I answered an ad on one of the astronomy forums I regularly peruse, where someone was getting rid of a badly water-damaged telescope. I figured it would make a nice project for myself so why not reply and see how much it was going to cost me.
A mate of mine picked up the telescope from the owner, and warned me that it appeared to be in relatively bad condition, so I was a little apprehensive.
When I collected the scope and paraphernalia from my friend, I recognised the scope as a Celestron CPC800 – a Schmidt-Cassegrain design with 8″ aperture and focal ration of f/10, with the computer control and GPS-based time and location finding. With the scope came the tripod and spreader bar, the standard 8×50 finder, a prism diagonal with 1.25″ visual back, an older NexStar handset, and the power cable with a generic wallwart adaptor. The tripod showed evidence of corrosion under the black paint on all of the non-chromed parts and a little surface rust on the bolts that hold the scope down. The ports on the fork base were showing heavy corrosion on the contact wires and a lot of green crud at the base of the ports, which did not bode well for the mechanicals at that point.. The tube was showing a lot of corrosion, with lots of the black paint paint on the front dell having been completely flaked off, and the metal underneath turning to a white flaky powder that had dusted all over the corrector plate. The primary mirror itself looked in reasonable condition actually, with a very light coating of dust but pretty much bright and untarnished in any way. The secondary was also appearing to be pristine
I took the scope home, and immediately started to disassemble, at 11pm, in my kitchen..
Attempting to power on the scope with power from the 12v lead acid battery that I use to power the AVX mount with, led to seeing a bright LED on the base lighting up, but absolutely no response from the handset. Knowing that the two AUX ports are parallel with the HC port, I tried the handset in the two AUX ports to have a response from the third port. The handset was alive at least. Motor errors 17 and 16, somewhat expected, showing a lack of communication with the motors. But, the motors would move but not stop. That was a really good sign! Maybe the scope could be resurrected without too much expense.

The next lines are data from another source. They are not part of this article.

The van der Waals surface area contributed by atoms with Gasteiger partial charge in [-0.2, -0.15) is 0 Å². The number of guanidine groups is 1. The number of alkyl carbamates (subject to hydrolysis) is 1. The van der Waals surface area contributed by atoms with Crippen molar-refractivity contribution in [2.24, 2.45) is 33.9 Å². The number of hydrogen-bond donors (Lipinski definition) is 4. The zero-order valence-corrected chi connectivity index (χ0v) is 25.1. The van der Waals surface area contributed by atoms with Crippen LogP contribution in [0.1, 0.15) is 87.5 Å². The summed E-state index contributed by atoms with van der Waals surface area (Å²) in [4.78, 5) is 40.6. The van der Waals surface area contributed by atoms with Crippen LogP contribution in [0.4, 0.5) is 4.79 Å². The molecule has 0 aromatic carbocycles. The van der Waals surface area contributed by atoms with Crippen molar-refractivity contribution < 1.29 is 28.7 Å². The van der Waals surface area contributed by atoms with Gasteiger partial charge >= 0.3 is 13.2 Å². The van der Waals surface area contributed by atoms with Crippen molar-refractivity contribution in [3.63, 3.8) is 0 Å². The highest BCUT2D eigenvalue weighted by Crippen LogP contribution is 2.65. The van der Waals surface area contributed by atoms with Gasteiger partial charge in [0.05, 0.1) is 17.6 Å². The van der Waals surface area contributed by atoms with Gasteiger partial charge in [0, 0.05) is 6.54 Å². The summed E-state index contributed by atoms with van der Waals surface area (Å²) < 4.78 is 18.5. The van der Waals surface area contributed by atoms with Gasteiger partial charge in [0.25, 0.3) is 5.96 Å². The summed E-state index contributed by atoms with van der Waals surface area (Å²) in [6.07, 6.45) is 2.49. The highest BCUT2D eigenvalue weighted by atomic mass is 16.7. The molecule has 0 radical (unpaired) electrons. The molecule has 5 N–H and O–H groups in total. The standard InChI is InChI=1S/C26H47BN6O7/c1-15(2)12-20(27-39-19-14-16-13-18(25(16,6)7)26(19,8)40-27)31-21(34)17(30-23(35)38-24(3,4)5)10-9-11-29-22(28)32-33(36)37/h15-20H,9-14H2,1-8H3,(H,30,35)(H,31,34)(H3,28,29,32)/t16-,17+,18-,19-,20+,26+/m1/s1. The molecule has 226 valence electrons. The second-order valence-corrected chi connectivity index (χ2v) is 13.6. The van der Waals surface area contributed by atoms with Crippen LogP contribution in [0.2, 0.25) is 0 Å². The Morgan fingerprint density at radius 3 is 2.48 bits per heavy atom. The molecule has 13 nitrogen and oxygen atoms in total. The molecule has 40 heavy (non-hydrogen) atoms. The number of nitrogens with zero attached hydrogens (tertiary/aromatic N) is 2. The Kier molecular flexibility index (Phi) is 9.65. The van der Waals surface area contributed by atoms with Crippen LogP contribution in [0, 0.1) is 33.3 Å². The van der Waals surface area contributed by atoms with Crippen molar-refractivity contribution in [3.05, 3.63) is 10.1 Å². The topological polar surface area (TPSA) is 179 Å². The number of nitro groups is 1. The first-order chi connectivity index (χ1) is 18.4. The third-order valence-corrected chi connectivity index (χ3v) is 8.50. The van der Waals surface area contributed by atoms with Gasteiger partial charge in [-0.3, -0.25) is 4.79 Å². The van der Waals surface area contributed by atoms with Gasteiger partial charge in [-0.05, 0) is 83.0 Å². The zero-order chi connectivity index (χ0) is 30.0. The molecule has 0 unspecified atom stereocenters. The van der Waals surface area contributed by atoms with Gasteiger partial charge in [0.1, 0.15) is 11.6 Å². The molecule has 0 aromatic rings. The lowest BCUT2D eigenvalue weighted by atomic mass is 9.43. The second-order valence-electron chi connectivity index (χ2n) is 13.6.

So, after a little research, I found I could replace the two circuit boards that are attached to the top plate of the fork base for a reasonable cost. The other PCBs around the scope appeared to be in good physical condition at least, dry and free from obvious corrosion. The testing of those would require the two boards in the base to be correct, as it appeared that the errors 17 and 16 were as a result of low power, mostly due to corrosion raising resistances and allowing current leakage between wires.
The replacement boards arrived, (many thanks to Stephen in Ktec Telescopes for a quick turnaround), and the installation of these was trivial enough. The smoke test was passed – nothing let out the magic smoke when power was applied! The handset powered up without issue, and the motors appeared to work perfectly on all axes at all speeds tested. I parked the scope outside on a paving stone in the lawn, and left it powered on for ~30 minutes to see if it could pick up a GPS fix. It did in fact pick up a GPS fix, one that was correct for both time and location, so I knew now that the electrics and electronics were now in fairly good condition.
I connected the serial port from one of my Dell SFF pcs to the handset, and powered on the scope. Using the HCUpdate and MCUpdate programs from the Celestron website, I was able to flash the current firmware on the handset. The motor controllers were at current levels anyway, not that surprising as the current version is unchanged since ~2011 or so.